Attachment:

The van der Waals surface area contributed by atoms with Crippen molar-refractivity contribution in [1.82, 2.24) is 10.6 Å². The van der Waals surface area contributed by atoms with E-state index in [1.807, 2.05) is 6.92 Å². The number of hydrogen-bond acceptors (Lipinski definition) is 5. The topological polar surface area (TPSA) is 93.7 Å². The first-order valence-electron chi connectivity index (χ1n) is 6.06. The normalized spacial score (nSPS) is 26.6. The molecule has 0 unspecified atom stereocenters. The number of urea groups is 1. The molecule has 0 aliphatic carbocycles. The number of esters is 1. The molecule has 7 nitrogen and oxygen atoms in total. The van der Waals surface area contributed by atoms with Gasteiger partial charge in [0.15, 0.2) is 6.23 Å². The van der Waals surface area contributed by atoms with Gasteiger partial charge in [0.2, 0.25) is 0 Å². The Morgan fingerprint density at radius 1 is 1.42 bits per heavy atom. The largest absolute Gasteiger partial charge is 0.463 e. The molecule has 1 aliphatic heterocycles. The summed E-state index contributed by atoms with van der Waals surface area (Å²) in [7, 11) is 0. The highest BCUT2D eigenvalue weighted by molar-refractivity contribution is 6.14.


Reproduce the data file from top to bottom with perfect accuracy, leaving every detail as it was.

The van der Waals surface area contributed by atoms with Crippen molar-refractivity contribution in [1.82, 2.24) is 10.6 Å². The van der Waals surface area contributed by atoms with E-state index in [1.807, 2.05) is 6.92 Å². The number of hydrogen-bond acceptors (Lipinski definition) is 5. The topological polar surface area (TPSA) is 93.7 Å². The first-order valence-electron chi connectivity index (χ1n) is 6.06. The normalized spacial score (nSPS) is 26.6. The molecule has 0 unspecified atom stereocenters. The number of urea groups is 1. The molecule has 0 aliphatic carbocycles. The number of esters is 1. The molecule has 7 nitrogen and oxygen atoms in total. The van der Waals surface area contributed by atoms with Gasteiger partial charge in [0.15, 0.2) is 6.23 Å². The van der Waals surface area contributed by atoms with Gasteiger partial charge in [0.2, 0.25) is 0 Å². The Morgan fingerprint density at radius 1 is 1.42 bits per heavy atom. The largest absolute Gasteiger partial charge is 0.463 e. The molecule has 1 aliphatic heterocycles. The summed E-state index contributed by atoms with van der Waals surface area (Å²) in [7, 11) is 0. The highest BCUT2D eigenvalue weighted by molar-refractivity contribution is 6.14.